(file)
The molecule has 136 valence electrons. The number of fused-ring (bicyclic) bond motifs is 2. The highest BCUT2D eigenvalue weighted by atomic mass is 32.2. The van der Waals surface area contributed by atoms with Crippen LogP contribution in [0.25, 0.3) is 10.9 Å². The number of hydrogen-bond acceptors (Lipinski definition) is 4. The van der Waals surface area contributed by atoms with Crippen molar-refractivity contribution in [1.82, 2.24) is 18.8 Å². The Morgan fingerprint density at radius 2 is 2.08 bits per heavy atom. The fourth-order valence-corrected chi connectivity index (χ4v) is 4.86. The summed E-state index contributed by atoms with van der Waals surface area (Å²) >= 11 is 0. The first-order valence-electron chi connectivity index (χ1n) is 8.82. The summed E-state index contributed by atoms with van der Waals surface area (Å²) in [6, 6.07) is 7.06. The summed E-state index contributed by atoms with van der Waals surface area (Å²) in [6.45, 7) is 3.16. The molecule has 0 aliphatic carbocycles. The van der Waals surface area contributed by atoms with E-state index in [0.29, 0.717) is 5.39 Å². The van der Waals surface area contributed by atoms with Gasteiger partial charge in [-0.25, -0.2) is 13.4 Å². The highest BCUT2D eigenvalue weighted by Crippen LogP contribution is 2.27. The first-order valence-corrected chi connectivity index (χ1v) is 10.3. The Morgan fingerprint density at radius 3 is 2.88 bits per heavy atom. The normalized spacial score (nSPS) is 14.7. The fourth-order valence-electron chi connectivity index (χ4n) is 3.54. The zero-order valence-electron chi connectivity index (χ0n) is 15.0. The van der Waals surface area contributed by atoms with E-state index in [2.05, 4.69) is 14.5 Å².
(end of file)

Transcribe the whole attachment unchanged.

The molecule has 136 valence electrons. The number of fused-ring (bicyclic) bond motifs is 2. The highest BCUT2D eigenvalue weighted by atomic mass is 32.2. The van der Waals surface area contributed by atoms with Crippen LogP contribution in [0.25, 0.3) is 10.9 Å². The number of hydrogen-bond acceptors (Lipinski definition) is 4. The van der Waals surface area contributed by atoms with Crippen molar-refractivity contribution in [1.82, 2.24) is 18.8 Å². The Morgan fingerprint density at radius 2 is 2.08 bits per heavy atom. The fourth-order valence-corrected chi connectivity index (χ4v) is 4.86. The summed E-state index contributed by atoms with van der Waals surface area (Å²) >= 11 is 0. The first-order valence-electron chi connectivity index (χ1n) is 8.82. The summed E-state index contributed by atoms with van der Waals surface area (Å²) in [6, 6.07) is 7.06. The summed E-state index contributed by atoms with van der Waals surface area (Å²) in [6.45, 7) is 3.16. The molecule has 0 aliphatic carbocycles. The van der Waals surface area contributed by atoms with E-state index in [0.29, 0.717) is 5.39 Å². The van der Waals surface area contributed by atoms with Gasteiger partial charge in [-0.25, -0.2) is 13.4 Å². The highest BCUT2D eigenvalue weighted by Crippen LogP contribution is 2.27. The first-order valence-corrected chi connectivity index (χ1v) is 10.3. The Morgan fingerprint density at radius 3 is 2.88 bits per heavy atom. The normalized spacial score (nSPS) is 14.7. The fourth-order valence-electron chi connectivity index (χ4n) is 3.54. The zero-order valence-electron chi connectivity index (χ0n) is 15.0. The van der Waals surface area contributed by atoms with E-state index in [2.05, 4.69) is 14.5 Å².